Serving Indiana Since 1975

May 2023 Newsletter

| May 18, 2023 | Firm News

May 2023 Newsletter

The information that follows summarizes some of the current issues in the areas of estate, tax and personal and business planning which may be of interest to you. Although this information is accurate and authoritative, it is general in nature and not intended to constitute specific professional advice. For professional advice or more specific information, please contact my office.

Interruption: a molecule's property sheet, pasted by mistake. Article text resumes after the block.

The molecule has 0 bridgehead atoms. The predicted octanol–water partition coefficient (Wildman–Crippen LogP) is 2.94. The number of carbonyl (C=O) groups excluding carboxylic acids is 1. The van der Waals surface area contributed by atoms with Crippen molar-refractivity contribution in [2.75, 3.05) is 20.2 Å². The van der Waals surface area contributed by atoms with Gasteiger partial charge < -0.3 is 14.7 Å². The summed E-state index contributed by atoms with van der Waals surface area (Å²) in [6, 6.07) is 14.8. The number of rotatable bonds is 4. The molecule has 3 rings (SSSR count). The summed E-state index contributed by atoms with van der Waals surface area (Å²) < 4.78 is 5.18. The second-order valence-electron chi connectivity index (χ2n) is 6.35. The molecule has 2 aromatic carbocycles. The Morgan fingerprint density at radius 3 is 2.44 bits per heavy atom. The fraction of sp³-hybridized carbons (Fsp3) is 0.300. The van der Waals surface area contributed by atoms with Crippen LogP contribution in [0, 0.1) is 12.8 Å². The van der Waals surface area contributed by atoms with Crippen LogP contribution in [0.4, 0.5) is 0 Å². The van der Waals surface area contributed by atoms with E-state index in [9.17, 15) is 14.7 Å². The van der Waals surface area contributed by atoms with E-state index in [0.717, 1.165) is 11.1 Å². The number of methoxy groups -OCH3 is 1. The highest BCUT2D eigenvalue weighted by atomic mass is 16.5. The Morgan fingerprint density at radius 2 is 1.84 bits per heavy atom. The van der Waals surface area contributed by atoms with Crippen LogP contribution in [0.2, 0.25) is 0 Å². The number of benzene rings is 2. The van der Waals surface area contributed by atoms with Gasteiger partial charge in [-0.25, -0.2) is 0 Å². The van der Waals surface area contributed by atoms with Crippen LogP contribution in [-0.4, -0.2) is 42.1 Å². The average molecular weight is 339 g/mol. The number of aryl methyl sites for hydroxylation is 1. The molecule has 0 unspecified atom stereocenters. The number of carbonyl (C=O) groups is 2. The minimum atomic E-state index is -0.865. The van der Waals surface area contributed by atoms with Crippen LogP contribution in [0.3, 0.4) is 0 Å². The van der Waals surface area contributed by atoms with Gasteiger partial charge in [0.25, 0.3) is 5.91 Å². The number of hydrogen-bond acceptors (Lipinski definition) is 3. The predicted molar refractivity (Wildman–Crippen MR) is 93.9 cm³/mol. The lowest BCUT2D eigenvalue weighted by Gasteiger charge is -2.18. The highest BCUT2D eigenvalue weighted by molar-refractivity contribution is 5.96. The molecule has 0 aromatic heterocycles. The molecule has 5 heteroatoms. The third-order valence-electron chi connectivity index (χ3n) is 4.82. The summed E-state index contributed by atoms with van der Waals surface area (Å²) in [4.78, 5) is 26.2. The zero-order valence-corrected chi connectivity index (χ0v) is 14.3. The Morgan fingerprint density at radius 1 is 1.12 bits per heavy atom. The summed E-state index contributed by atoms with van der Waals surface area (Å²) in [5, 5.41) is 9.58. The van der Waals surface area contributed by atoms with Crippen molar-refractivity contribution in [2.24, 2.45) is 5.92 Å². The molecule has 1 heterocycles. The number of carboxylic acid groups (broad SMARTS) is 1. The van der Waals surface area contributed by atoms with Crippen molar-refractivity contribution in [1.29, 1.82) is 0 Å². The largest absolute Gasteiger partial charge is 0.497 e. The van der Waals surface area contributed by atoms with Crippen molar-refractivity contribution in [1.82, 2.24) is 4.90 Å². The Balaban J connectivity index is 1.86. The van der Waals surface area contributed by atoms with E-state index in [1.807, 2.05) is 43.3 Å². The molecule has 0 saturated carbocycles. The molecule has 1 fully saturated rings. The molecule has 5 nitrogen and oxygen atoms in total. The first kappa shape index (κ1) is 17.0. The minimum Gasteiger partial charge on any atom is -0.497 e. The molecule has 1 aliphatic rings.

Medicare “Advantage” Plans.  Medicare “Advantage” (“MA”) plans may offer certain advantages, but there are drawbacks as well. For healthier people, they are great. For people who have certain health risks, they may not be such a good choice. Typical Medicare supplemental insurance (“Medi-Gap”) policies work with Medicare to pick up some or all of the out-of-pocket costs, such as the Part A hospital deductible or the 20% co-insurance payment under Part B. There are many different types of policies, ranging from Plan A to Plan F, each offering different standard benefits. Policies with the same letter might have different premiums depending on the company. The monthly cost can range from around $200 to well over $500 per month. An MA plan is under Part C, and combines Medicare Part A and Part B, and in most instances Part D as well, into one plan. With MA plans, Medicare pays the approved private insurance company’s monthly fee per patient to manage the patient’s care. Premiums can be as little as $-0- per month. MA plans have a yearly limit on out-of-pocket costs for all Part A and Part B services. Once that limit is reached, the insured pays nothing for services covered by Part A and Part B. MA plans cover all Medicare services and may also cover vision, hearing, and dental, as well as gym memberships and some meals. The biggest problem with an MA plan is that after coverage for a period of time if the patient desires to enroll in traditional Medicare, Medi-Gap plans are no longer required to accept them without underwriting. This requires passing a health screen and may prevent enrollment.